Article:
Tuesday, May 06, 2014

Tuesday 6/5/14


I am now aiming to post here more frequently because I shouldn’t neglect those who read my blog and because it is useful for me in many ways. I get a walk down then back up the hill in Papagianades, which adds paces to my pedometer and assists towards my weight loss program. The discipline keeps me returning to my laptop and writing, which is what I am supposed to do. Also, while they seem inclined to chat, neither of the genial hosts at ‘The Avli’ (The Yard) speaks much English, so this is a good place for me to practise my steadily growing Greek vocabulary.

Now, on that last subject, I’m now using mnemonic clues and other techniques to stick stuff firmly in my mind. I reminded in this of my father’s ‘joke’ that enables one to remember the first 5 numbers in French. If you know them then, ‘Three cats went out in a leaky boat...’ Anyway, I’m making up my own clues for this language because sometimes you can make so few connections to English. Othigo, for example, means I drive, though it’s not pronounced precisely as you see it here.

One word that evaded me yesterday was the future tense of ‘I sit’. The present and past are, respectively, kathomay and kathisa, while the future tense always starts with a tha, which is the Greek version of ‘will’ or ‘shall’. When I was groping in my memory for this future tense verb and not finding it I made the assumption, based on other words I’d learned, that the future was tha kathiso. Wrong! It’s tha katso. Annoyed that I’d managed to forget this (if briefly) I made up something to imbed it in my mind. We once had a cat we named Fatso, so I now have in my mind ‘Fatso the cat will sit – tha katso’. Sounds daft I know, but it works.

Another I’m trying to memorise is paratiro which means ‘I observe’. Since I know the Greek word for window and it’s similar – parathiro – I now have ‘I observe the window’ paratiro to parathiro. But of course you’re getting no real sense of the emphasis on certain letters here, or of the confusion concerning those letters. Greek, for example, has far too many versions of ‘i’. It has yota, ita and ipsilon, plus epsilon-yota and omicron-yota. It also has two versions of o, some strange dipthongs and other combinations of letters, along with letters that don’t exist in English at all like psi, ksi and khi. Here’s one for you to be going along with next time you take a trip to Greece: mi, pi, alpha & rho in sequence µπap (MPAR) is ‘Bar’ because M&P at the start of a word make B, and the way to remember this is ‘MPs make busy bees’.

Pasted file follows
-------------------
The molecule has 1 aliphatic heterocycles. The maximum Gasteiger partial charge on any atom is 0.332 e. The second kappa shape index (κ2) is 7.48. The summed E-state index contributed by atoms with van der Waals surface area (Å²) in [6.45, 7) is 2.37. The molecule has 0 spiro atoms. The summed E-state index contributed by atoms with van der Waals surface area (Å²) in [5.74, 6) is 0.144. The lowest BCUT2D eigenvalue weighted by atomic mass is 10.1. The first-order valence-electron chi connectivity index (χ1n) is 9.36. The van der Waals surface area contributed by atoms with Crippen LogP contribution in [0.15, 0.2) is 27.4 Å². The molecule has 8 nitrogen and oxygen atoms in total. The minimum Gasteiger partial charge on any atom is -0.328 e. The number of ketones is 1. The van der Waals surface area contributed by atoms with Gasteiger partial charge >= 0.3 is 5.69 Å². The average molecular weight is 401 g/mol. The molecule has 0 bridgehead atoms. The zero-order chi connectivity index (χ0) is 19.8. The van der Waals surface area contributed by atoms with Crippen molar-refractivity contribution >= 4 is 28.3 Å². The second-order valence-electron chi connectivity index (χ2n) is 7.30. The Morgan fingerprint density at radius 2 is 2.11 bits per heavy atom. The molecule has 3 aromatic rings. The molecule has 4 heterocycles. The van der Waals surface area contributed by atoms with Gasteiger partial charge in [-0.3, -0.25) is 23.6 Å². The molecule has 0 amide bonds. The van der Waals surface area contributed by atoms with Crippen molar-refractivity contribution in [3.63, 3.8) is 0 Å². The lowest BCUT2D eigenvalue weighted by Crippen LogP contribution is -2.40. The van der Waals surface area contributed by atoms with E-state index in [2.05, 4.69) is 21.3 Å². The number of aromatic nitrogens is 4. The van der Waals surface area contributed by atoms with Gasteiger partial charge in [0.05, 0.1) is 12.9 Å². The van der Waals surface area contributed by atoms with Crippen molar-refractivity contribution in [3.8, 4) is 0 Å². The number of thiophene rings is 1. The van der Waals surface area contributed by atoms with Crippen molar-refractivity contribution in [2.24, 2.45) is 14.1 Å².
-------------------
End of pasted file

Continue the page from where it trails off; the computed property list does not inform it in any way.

Still, this is all good fun and, apparently, learning a new language is one of the best mental exercises going. So, all those reading this and thinking, ‘When the hell is he going to get back to writing and talking about science fiction?’ can rest assured that I’m giving my mind a good workout and I’ll hopefully be approaching my work with some new muscles.    

8 comments:

daniel ware said...

Holy crap that's complicated, still stick with it - the only way I've found to get a language to stick is to live where it is spoken so you're in the right place!

Ian M Campbell said...

Brave man, looks quite a challenge! Some have the knack to soak it up, I know someone that is fluent in 8 languages... seemingly effortlessly.

I hope this doesn't mean your next book is going to come out in Greek only !!!

Hypermagical Ultraomnipotence said...

Learning other languages and sentence structures, and incorporating them back into english, can be fascinating. Several of my favorite authors are people like Sergei Lutyanenko and Karin Tidbeck, both of whom originally wrote their works in other languages.

Karin Tidbeck's Jagannath is still one of of my favorite short story collections :D

Neal Asher said...

It is complicated, Daniel - even more so than you would suppose in that blog post. For example a slight mispronounciation of lamb chops would have you ordering a plate of small children.

Ian, it's those mental muscles. I would guess that once you have learned one language the next one comes easier.

HU, what's fasinating with Greek is relating back to English, it being one of the source languages of our tongue. ... Heh, glossa is 'tongue'. It is also what they call sole, probably because of its form...

daniel ware said...

lol - i'm sure that would go down well...

KRex said...

On a slightly different note: Do you ever find yourself transposing Greek words into English sentences? And how do you think your new Greek mindset (Newspeak=Newthink) will affect your writing? One other question; have you ever watched "Person of interest"? The plot is getting to an interesting phase, with 2 AI's approaching sentience, and one party (Decima) expressing their desire for a quiet-war (Asherism) outcome.

KRex said...

Serendipitously, P.O.I has just started screening in Greece (Apr' 29), on the 'Star Channel'. 9pm Tue-Fri (thank you WikiP). I find watching TV in a foreign language useful for picking up coloquialisms. Akta Manniskor for example..

Jezcentral said...

I find that when someone speaks to me in a language I recognise (French, Czech, Japanese, although very little of them), I always have to transpose it to its written form in my head. I can't do it with just the sounds of them.